Socio-demographic and clinical data of the study participants were collected through interviews with parents/guardians of children. The height and weight of each diarrheic under-five child who comes to selected health centers for treatment were recorded by skilled health professionals. WHO Anthro software was used for determining the anthropometric indices. Anthropometric indices (Height for Age, Weight for Height, and Weight for Age) were calculated by using WHO Anthro version 3.2.2 software. The Anthropometric indices were used to determine the nutritional status of each child and categorize them into stunted, underweight, and wasted based on WHO child growth standards . For anthropometric data analysis, children whose height for age Z score is below minus two standard deviations (-2 SD) from the median of the reference population are considered as stunted. If the weight for height Z score is below minus two standard deviations (-2SD) from the median of the reference population, the child is wasted. Children whose weight for age Z-score is below minus two standard deviations (-2SD) from the median of the reference population are considered as underweight .
Inclusion and exclusion criteria
Under-five children with diarrhea who comes to selected Health Centers for treatments during the study period were included in the study. Children who had treatment with any antibiotics within two weeks before the time of data collection were excluded from the study.
Isolation of Salmonella, Shigella and E.coli O157:H7
To isolate Salmonella, Shigella, and E.coli O157:H7 from under-five children, enrichment and selective media for each pathogen were used and standard laboratory protocols were followed. Based on the morphology and color of colonies, suspected Salmonella, Shigella, and E.coli O157:H7 isolates were further identified by using a series of biochemical tests . To isolate Salmonella and Shigella from under-five children, each stool sample was first inoculated into selenite F enrichment broth (HiMedia, India) and incubated at 37 °C for 18- 24 h. Then from the selenite F enrichment broth, a loopful of culture was sub-cultured onto xylose lysine deoxycholate agar (HiMedia, India) and Salmonella-Shigella agar (HiMedia, India) and then incubated at 37 °C for 24 h. Suspected Salmonella and Shigella colonies were detected by their color and morphology on xylose lysine deoxycholate agar and Salmonella-Shigella agar. Red colonies and red colonies with black centers on XLD agar were suspected colonies of Shigella spp. and Salmonella spp. respectively. Colorless colonies and colorless colonies with black centers on Salmonella Shigella agar were isolated as Shigella spp. and Salmonella spp. Respectively . The Salmonella and Shigella isolates were further identified by a series of biochemical tests.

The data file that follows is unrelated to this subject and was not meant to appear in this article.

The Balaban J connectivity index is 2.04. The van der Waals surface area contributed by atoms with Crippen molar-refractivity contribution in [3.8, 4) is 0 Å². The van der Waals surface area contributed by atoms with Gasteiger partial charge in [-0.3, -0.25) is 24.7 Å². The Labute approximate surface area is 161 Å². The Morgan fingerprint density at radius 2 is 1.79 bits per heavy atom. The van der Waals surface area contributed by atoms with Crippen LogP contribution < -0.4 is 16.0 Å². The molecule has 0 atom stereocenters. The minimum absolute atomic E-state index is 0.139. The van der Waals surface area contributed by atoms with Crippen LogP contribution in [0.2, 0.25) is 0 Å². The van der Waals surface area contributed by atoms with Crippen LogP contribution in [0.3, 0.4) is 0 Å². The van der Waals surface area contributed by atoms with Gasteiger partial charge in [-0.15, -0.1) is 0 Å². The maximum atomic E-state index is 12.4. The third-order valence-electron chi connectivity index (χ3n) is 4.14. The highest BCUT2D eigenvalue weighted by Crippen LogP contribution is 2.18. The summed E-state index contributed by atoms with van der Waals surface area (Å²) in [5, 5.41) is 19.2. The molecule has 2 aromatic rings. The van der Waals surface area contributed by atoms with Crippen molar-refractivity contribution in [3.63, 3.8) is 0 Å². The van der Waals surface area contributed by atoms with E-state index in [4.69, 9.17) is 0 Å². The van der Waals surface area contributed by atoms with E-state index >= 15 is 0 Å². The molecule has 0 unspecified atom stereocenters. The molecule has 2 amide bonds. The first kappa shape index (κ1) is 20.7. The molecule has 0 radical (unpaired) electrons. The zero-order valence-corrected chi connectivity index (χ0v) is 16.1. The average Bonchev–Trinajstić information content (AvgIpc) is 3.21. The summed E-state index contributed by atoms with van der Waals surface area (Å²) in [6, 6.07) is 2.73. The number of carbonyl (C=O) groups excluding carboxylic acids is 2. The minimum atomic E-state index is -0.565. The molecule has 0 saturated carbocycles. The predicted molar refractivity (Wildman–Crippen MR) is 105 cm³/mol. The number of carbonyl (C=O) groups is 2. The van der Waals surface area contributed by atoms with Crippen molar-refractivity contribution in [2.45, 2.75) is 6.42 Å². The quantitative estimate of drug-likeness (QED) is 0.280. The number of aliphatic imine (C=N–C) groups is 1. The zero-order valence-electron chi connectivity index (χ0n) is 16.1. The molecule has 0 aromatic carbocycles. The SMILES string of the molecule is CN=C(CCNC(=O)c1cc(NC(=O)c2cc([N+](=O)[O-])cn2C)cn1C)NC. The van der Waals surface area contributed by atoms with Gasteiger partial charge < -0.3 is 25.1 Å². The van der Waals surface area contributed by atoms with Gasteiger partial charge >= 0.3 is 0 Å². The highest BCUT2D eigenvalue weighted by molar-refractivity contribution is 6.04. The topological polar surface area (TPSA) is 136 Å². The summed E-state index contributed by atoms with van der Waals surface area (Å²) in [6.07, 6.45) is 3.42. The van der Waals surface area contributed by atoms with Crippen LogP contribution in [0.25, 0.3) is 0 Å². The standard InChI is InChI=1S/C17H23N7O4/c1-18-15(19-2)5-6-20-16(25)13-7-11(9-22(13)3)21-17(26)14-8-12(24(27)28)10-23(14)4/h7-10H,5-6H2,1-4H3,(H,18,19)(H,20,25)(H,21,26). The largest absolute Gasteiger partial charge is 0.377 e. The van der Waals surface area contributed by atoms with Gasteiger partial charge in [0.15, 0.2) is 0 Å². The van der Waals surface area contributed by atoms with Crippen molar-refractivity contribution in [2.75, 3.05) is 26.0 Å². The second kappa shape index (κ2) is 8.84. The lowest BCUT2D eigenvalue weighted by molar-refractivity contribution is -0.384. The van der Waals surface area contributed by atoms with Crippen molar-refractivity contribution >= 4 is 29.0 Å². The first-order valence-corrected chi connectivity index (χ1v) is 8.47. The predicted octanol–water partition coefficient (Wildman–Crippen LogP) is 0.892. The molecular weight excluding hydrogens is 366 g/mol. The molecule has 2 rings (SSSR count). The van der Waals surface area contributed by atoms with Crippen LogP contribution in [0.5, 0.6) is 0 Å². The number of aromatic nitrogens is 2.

To isolate E.coli O157:H7 from under-five children, the stool sample was first diluted to sterile saline solution and inoculated onto Sorbitol MacConkey (SMAC) (HiMedia, India), and incubate at 370C for 18–24 h. Sorbitol-negative colonies appear colorless on Sorbitol-MacConkey Agar. Since E.coli O157:H7 is a sorbitol non-fermenter (Sorbitol negative), they appear colorless on Sorbitol-MacConkey Agar. Colorless colonies on Sorbitol MacConkey Agar were suspected colonies of E.coli O157:H7 and were confirmed by further biochemical tests .
Biochemical identification of Salmonella, Shigella, and E.coli O157:H7 isolates
The suspected colonies of Salmonella and Shigella isolates were further identified biochemically using Gram staining, Triple Sugar Iron Agar test, Urease test, Citrate test, Lysine decarboxylase test, Motility, and Indol tests . E.coli O157:H7 were confirmed by IMViC test (Indol, Methyl red, Voges Proskauer, and Citrate utilization) tests .
Data were analyzed by using Statistical Package for Social Sciences (SPSS) version 26 software. In data analysis, first descriptive statistics were used to describe the Socio-demographic characteristics of respondents. Binary logistic regression was used to determine the association between the nutritional status of children and the prevalence of Salmonella, Shigella, and E.coli O157:H7. P < 0.05 were considered a significant association.
Socio-demographic characteristics of the study participants
Among a total of 196 diarrheic under-five children included in the study, more than half of the participants were from Kinbaba health center. Of the total children included in the study, 100(51%) were males and 96(49%) were females. Most of the study participants 191(97.4%) were rural residents (Table 1).
Prevalence of Salmonella, Shigella, and E.coli O157:H7 in diarrheic under-five children